Sunday, August 14, 2011

Talking Tea

Just the other day I actually went to the trouble of blending a batch of tea just for me.  I find that now that I am making so many more items for sale (internet business for the Backyard Patch has been good recently!) I rarely blend something solely for my own use.  I had just dried some Lemon verbena and the freshly dried leaves made me crave some Zesty Lemon Tea.  In the process of making and drinking tea, I grabbed a book off the shelf and found this poem about tea:

The 1st cup caresses my lips.
The 2nd shatters my lonely sadness.
The 3rd sparks my intellect.
The 4th flushes out grievances.
The 5th purifies my every cell.
The 6th connects me with the divine.
The 7th prepares me for paradise.

- Lu Tong, Chinese poet, 798-835 
Hold on. Aren't Lu Tong's seven cups of tea overdoing it? Not really. Ishi Khosla, clinical nutritionist and director, Whole Foods, says that even up to eight cups a day is fine. Typically, however, she recommends three to four cups, for that is enough to provide you the great benefits found in tea.

"It's got antioxidants, and its goodness provides protection against heart disease and cancer. It also fights stomach infections and improves brain function, besides boosting the mind and de-stressing you," she adds.  

Now I have always had a sensativity to caffien so if I want to sleep at night those 7 cups better be mostly caffien-free hrerbal teas, but putting htat asside for a moment, there are many virtues of green and black tea.

Green and black tea come from the same tea plant, Camellia sinensis. The leaves are simply processed differently, and that is the only difference.  

Tea speeds up the body's metabolic rate and for an average-weight person, drinking normal amounts of tea could burn off an extra 70 calories a day. That's what 12 minutes of walking would usually achieve.

Both forms of tea are high sources of antioxidants, with research suggesting that they have upto 10 times polyphenols, which are usually present in fruits and vegetables. Polyphenols are a type of antioxidants. These wonder nutrients scavenge for cell-damaging free radicals in the body and detoxify them.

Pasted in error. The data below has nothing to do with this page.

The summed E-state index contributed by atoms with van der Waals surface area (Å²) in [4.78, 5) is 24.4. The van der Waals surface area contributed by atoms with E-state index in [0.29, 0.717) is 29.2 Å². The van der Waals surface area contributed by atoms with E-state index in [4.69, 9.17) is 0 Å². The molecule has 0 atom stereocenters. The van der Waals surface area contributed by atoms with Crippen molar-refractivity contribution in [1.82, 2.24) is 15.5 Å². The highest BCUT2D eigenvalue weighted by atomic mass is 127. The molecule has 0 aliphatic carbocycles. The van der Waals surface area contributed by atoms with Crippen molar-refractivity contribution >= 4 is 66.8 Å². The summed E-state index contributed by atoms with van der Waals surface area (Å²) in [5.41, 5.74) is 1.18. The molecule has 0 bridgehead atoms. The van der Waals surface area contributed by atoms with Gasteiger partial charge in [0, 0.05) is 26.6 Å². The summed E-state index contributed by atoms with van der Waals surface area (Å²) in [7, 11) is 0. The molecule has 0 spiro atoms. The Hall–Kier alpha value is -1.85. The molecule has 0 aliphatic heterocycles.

In that sense, tea packs in more punch than a vitamin pill. It also lowers your cholesterol levels and speeds up the recovery of heart cells after an attack. Tea is good news for the middle-aged. Its antioxidants keep you looking radiant and young; it is hydrating, and so long as you don't make it extra calorific with spoonfuls of sugar and dollops of cream, it could be the perfect substitute for water. Hydrated skins never look wrinkled, so that should be incentive enough to drink tea — especially if you are not the type to drink enough water in its natural form.
Another boon for the 40-plus — tea cuts the risk of rheumatoid arthritis and could even keep you safe from Alzheimer's as it boosts brain functions. Most people can't get out of bed without a hot cup of tea — which is really fine and is a good habit, as tea is a good friend for life. So, drink up!

1 comment:

  1. Hi Marcy
    I enjoyed your poem on teas and I love your writing style. I am not a huge fan of tea, but I do know it is good for you. I like sweet tea, and have slowly moved to a green tea blend with lemon and organic honey.


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